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    This works when you use an incident meter. If it's a handheld meter it probably has a white dome that slides over the meter to change it to incident metering.
     
  9. Michael Griffiths

    Michael Griffiths TPF Noob!

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    I use a seconik with the invecone - should i point it away from the light source? also i'm using slide film for which you should be exposing for the light - by the way the film is nearly black which means i underexposed it i think! hell! i'm such a novice! The seconik also has a spot metering ability which i suppose i could use the same as the nikon but for the Bronika - I bought the light meter so i could learn how to do the zone system, but that did not work either!!!!
     
  10. Christie Photo

    Christie Photo No longer a newbie, moving up!

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    Sorry to hear about the results. Yeah... nearly black film = grossly underexposed.

    I think when metering for transparency, I would use a gray card. But the way you used your meter should have been much closer. Check the meter to be sure the ASA is set properly and no exposure compensation. I think I would point the meter at the lens in most cases. Don't forget to bracket the exposure.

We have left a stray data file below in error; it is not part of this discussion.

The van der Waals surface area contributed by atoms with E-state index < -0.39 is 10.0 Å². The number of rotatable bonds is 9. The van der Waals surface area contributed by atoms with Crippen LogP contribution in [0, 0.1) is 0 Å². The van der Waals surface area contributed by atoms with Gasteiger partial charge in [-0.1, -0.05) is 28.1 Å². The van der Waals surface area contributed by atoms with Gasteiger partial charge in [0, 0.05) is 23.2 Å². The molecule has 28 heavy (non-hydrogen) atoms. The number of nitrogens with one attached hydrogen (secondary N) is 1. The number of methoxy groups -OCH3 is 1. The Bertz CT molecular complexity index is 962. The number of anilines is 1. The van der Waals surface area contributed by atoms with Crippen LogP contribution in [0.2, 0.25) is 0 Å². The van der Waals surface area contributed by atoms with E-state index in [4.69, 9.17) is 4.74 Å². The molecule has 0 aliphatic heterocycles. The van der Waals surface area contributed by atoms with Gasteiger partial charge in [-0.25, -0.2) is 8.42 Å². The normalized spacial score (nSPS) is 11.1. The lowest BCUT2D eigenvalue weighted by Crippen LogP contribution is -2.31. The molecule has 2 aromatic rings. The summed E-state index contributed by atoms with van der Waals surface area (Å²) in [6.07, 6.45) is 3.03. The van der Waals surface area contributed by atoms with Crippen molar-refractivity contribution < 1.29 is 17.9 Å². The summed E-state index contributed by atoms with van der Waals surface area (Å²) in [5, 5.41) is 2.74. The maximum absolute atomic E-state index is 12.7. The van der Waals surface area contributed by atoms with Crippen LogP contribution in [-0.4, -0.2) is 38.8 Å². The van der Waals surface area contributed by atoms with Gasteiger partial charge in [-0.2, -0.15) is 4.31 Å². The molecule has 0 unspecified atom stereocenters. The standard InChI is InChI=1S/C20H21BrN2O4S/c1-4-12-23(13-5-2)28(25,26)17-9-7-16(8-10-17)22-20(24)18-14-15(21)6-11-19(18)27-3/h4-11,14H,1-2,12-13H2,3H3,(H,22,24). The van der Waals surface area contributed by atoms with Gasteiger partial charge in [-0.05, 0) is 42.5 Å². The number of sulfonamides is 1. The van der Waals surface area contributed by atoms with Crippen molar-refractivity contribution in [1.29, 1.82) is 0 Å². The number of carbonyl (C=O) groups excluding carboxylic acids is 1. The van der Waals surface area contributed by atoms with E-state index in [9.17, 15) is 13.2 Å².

I'm gonna make a confession now. I've always relied HEAVILY on Poloroid to check not only composition and ratio, but exposure too. It's saved my *** more than once!

    Not the most professional approach, but more professional than coming home empty handed.

    Wishing you better luck next time.
     
  11. spike000

    spike000 TPF Noob!

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    Choices are simple.

    1) Spot meter to a number of different points and build up the zones.
    2) Take a general reading from either grey card or your hand (this is approximately 18%)
    3) Run around like a lunatic taking hundreds of readings from card until you are exhausted and cannot remember the first.
    4) Polaroid
    5) Use another camera whose light meter you trust and base your exposures on this
    6) Bracket all the way to hell and back.

    I find all of these methods work but I generally stick with using another camera.

    As for the shaking - medium format cameras have this issue as they generally have very large mirrors - this leads to massive mirror-slap and, as such, camera-shake.

    I use a Mamiya 645 and find that with the mirror lock-up on I can avoid this right down to 1/focal length with no problems. BUT.....if I was taking important shots and worrying about exposure to the extent that you seem to be - a decent tripod would save me a lot of trouble!


    Spike
     
  12. Michael Griffiths

    Michael Griffiths TPF Noob!

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    Damn and blast I used the spot meter and tripod to do some test shots - apparently with medium format it reverts to factory settings for a single shutter speed when the battery is dead, hence the under exposed images. I had no warning. But I should have known I have not used this camera for a year or two, thank you for your suggestions, they have all been a lot of help
    !!!! '''/;{{ it!!!